Maker Genes?

Quilt that says "Let Your Light Shine!"

Is the tendency to be creative inherited? I come from a long line of makers, people who knew how to create things and preferred handmade over store-bought. Nature or nurture, I’m following in their footsteps. What do you know about your family’s creative legacy? Here’s mine.

On my mother’s side, my grandmother was a seamstress who did every kind of needlework imaginable. She crocheted doilies and embroidered pillowcases. She quilted.

She even did a type of cutwork called Hardinger embroidery. I remember looking at the Lee Ward’s catalogue at her house and being fascinated by all of the kits and supplies.

antique handmade buttons
Handmade buttons like those that my great-aunt made during World War II appear to be made with bone and yarn.

Her family in Poland rebuilt their house when the village was burned by the Bolsheviks in 1919. They raised their own food and honey bees. One of my great aunts even sold hand-made buttons and soap to feed her family during WWII. Now that’s resourceful!

My dad’s mother was also a maker. Every birthday card contained a hankie with a crocheted edging. For Christmas she made all 26 of her grandchildren a pair of flannel pajamas that were a pretty darn good fit. Out of those 26 grandchildren, there are several painters, card makers, an expert knitter, crocheters, a photographer, a hair stylist, meat cutters, bakers, cooks, crafters, a musician, and a painter of Ukranian Easter eggs. Sounds like a maker gene to me.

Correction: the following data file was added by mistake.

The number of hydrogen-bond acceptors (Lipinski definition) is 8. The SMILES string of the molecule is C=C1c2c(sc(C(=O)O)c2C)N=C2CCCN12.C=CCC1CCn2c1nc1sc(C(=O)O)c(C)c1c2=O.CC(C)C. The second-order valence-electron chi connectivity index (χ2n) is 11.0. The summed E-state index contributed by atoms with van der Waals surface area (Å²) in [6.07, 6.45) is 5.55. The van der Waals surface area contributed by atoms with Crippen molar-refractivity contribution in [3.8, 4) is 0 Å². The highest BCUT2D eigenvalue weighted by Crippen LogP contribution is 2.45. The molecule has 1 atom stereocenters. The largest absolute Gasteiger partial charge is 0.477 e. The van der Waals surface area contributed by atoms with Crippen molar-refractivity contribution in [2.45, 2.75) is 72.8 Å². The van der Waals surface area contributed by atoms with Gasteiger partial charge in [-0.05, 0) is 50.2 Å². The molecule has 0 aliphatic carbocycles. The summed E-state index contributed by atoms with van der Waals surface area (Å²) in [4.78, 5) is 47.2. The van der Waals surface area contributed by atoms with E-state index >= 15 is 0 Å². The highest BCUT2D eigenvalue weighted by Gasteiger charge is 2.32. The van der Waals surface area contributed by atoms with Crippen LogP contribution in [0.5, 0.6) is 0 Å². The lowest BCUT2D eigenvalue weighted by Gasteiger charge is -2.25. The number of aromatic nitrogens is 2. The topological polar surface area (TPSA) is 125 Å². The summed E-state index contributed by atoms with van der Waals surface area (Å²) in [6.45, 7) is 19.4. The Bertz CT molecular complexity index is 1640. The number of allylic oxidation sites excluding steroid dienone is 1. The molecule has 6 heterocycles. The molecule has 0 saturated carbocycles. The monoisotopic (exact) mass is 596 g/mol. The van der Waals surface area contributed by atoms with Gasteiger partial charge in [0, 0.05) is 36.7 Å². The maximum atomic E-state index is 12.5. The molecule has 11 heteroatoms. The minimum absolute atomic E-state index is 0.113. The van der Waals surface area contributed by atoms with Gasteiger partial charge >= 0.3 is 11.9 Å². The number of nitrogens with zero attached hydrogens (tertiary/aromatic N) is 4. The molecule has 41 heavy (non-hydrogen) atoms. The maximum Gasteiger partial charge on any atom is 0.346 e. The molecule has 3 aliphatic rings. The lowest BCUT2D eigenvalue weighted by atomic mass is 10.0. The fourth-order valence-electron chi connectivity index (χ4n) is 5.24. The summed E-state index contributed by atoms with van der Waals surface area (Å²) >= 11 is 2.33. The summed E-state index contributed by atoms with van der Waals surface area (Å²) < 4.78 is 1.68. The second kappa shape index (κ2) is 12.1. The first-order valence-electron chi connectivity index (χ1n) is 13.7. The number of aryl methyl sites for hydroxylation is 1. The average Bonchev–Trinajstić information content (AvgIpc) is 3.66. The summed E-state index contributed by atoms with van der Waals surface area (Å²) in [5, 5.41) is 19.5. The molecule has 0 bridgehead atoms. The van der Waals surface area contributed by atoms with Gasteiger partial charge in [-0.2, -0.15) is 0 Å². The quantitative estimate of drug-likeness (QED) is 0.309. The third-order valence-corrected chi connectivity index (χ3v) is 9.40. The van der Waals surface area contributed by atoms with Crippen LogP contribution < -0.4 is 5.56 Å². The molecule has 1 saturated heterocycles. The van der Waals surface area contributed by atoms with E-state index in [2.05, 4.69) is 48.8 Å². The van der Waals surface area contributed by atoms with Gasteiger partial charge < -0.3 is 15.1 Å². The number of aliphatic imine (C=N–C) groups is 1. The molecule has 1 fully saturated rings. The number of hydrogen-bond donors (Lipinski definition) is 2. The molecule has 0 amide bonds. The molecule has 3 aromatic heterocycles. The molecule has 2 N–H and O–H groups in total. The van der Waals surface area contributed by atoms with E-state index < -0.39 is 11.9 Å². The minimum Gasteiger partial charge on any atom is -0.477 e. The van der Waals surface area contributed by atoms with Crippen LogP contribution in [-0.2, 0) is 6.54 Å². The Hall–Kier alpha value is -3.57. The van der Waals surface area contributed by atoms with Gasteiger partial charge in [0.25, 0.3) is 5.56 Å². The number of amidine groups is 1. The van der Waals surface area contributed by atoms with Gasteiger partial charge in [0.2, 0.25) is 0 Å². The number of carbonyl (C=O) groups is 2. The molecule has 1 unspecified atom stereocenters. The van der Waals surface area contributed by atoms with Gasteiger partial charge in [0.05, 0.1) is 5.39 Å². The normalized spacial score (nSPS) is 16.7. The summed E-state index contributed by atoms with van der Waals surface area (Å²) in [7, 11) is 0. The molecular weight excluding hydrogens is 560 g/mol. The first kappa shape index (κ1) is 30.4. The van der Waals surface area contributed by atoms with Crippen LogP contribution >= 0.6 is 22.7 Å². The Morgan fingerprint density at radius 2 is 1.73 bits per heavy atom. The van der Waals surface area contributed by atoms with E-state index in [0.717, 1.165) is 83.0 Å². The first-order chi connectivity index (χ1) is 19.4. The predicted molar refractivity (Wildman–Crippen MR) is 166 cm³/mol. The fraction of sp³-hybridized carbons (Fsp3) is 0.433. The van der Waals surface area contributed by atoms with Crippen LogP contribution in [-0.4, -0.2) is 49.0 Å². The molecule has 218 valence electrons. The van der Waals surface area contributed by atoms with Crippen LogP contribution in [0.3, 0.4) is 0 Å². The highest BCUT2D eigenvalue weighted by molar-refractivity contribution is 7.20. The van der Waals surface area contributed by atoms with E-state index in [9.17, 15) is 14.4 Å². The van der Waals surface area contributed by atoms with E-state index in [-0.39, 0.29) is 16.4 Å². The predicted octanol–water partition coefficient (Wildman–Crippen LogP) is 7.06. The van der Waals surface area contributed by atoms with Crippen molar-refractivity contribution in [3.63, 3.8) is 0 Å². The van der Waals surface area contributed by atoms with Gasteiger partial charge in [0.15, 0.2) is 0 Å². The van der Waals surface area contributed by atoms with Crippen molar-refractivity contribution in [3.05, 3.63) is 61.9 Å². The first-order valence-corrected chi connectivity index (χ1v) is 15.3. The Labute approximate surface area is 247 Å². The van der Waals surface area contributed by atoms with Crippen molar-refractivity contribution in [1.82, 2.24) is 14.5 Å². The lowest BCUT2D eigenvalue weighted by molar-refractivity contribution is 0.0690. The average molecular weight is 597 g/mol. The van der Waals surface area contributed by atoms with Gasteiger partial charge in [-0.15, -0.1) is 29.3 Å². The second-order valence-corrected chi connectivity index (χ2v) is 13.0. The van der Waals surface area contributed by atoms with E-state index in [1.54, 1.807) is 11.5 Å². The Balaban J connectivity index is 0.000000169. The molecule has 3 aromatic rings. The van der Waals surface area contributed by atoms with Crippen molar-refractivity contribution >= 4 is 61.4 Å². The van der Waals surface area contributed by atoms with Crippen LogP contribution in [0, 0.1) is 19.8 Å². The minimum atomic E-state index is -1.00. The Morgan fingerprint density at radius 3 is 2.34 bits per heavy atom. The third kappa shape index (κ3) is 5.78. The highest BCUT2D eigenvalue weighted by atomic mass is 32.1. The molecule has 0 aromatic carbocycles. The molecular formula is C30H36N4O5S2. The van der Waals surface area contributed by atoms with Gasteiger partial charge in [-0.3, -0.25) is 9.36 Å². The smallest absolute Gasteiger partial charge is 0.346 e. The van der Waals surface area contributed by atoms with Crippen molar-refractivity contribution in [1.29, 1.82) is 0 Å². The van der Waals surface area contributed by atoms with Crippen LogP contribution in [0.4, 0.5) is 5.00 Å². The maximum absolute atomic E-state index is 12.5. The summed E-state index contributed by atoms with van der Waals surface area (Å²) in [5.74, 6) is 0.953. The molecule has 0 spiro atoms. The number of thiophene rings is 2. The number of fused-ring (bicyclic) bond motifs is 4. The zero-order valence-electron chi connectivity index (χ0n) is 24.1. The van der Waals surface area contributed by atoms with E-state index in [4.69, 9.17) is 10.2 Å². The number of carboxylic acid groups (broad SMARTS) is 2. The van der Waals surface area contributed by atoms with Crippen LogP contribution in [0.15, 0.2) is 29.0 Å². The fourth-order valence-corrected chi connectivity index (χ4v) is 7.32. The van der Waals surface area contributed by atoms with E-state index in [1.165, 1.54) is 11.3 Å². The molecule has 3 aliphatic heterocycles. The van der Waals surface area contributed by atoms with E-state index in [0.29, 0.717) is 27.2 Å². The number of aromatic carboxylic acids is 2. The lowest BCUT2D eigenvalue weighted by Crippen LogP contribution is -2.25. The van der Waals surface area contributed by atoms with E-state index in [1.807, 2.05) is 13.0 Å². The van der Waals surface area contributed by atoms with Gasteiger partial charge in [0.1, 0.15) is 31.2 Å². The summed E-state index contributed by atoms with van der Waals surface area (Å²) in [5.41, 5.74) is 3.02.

a painting of a house and yard
This is Grandma and Grandpap’s house remembered as a painting.

I’m not sure I can even list all the things my Mom has made over the years. My sisters and I had the best Barbie clothes in town: outfits for every occasion!

Every outfit was complete with accessories!

Mom made lots of our clothes, too. It wasn’t just sewing, she was great at many crafts. She crocheted and taught me to embroider when I was five. She did paint-by-number sets. She made the fanciest Christmas cookies you have ever seen. After her five of kids were a little older, she began to sell her wares at local craft shows to make extra money for Christmas.

Dad was handy, too. With help from my uncles he remodeled our house and added on three rooms, making all the cabinetry himself. He was always tinkering and learning. He made cutting boards and rolling pins to give as gifts.

rolling pin and cutting board

I’m obsessed with making. I love to watch people making things on Create TV or You Tube. I quilt and embroider and paint and dabble in other crafts, too. If a day goes by without working on a project it feels like a day wasted.

I could spend huge sums of money at hardware, craft, fabric or stationery stores, so I only go there for what I need (mostly). Raw material of any kind has so many possibilities!

When I’m out plein air painting the people who stop to chat often talk about their relatives who could draw or paint. I think they secretly wish they were carrying on that legacy, but they tell me they have no talent for it. I just tell them that I’m sure they have other gifts which painters don’t have. I hope their “maker gene” is getting expressed in some other way.

Keep on creating!

Art Will Make You Rich

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Sycamore Creek 2019

Do you want to get rich from your art? What is your definition of rich? Is it boatloads of money? Is it freedom from a boring job?

There are blogs and You Tube channels that will teach you how to sell you art.

  • Market Your Art in 12 Easy Steps
  • Promote Your Work on Pinterest!
  • Instagram Hashtags for Artists

One leads to another which leads to the next. Most of them contain some nugget that’s useful and some contain claims that have to make you wonder.

Putting your art out in the world for sale is a good thing. You’re using your gifts and other people get to enjoy your work. You will eventually sell some of it.